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FLEXICON PIPINGSPECIALTIES www.flexiconpiping.co.za

C O R P O R AT E B R O C H U R E


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Flexicon Piping Specialists

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t may have been a tough few years for businesses around the globe but for Flexicon Piping—a subsidiary of the First Tech Group since 2005—the slowdown in its major marketplace has been an opportunity to strengthen the company by branching out into new industry sectors. Established in 1987 by current CEO Craig Hanekom, Flexicon is a leading player in the manufacture, fabrication and installation of high density polyethylene (HDPE), polypropylene piping (PP) and polyvinyl chloride (PVC) piping in southern Africa. With its headquarters in Witbank, 125 kilometres east of Johannesburg, the company offers complete turnkey solutions in both large bore and small piping—ranging from 50mm to 1,000mm—working with clients from the feasibility and design stage through manufacture to full pipe work installation.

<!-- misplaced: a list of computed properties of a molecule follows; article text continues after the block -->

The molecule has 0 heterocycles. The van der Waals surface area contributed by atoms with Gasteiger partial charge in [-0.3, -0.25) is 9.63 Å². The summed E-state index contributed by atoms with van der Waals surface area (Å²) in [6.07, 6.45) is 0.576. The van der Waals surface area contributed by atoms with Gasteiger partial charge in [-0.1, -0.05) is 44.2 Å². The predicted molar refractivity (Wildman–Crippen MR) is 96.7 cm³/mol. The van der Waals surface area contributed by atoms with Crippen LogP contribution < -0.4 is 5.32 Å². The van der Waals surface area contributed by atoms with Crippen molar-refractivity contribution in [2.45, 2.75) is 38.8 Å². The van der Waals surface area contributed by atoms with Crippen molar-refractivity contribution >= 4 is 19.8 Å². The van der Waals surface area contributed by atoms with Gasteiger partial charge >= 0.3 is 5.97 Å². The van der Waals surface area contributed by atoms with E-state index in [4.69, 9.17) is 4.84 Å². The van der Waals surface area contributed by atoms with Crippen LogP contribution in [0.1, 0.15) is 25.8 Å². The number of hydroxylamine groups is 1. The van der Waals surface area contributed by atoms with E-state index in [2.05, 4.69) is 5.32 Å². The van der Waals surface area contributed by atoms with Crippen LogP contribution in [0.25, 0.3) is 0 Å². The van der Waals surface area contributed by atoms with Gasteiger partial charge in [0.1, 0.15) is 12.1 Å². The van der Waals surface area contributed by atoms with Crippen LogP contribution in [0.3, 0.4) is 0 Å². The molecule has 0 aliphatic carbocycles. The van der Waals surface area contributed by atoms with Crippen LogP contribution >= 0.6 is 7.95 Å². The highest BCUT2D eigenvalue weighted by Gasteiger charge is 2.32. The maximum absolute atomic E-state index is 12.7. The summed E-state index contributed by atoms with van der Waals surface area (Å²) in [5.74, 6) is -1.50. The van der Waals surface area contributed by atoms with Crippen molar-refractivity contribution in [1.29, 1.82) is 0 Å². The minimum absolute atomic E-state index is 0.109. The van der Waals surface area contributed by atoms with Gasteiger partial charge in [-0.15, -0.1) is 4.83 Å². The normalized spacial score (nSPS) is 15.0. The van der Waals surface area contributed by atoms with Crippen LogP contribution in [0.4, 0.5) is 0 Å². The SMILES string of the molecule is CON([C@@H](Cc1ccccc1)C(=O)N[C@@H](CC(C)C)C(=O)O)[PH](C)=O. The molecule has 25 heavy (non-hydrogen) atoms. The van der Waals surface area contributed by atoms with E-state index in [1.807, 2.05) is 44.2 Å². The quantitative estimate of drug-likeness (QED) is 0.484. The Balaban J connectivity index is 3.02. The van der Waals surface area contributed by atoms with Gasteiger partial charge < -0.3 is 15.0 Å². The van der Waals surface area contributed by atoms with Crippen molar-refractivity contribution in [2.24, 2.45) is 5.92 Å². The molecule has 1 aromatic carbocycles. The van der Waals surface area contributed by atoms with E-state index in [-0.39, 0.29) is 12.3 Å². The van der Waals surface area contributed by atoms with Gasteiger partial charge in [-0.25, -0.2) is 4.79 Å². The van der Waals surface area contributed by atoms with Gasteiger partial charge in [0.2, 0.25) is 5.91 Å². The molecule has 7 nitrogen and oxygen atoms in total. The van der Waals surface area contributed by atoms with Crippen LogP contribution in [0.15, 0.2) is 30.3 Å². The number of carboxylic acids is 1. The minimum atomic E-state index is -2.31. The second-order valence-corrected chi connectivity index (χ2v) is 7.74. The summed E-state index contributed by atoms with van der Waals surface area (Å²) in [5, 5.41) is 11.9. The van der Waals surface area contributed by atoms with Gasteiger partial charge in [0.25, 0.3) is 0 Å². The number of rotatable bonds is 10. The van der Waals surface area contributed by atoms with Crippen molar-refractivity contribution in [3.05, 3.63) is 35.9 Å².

Flexicon Piping Specialists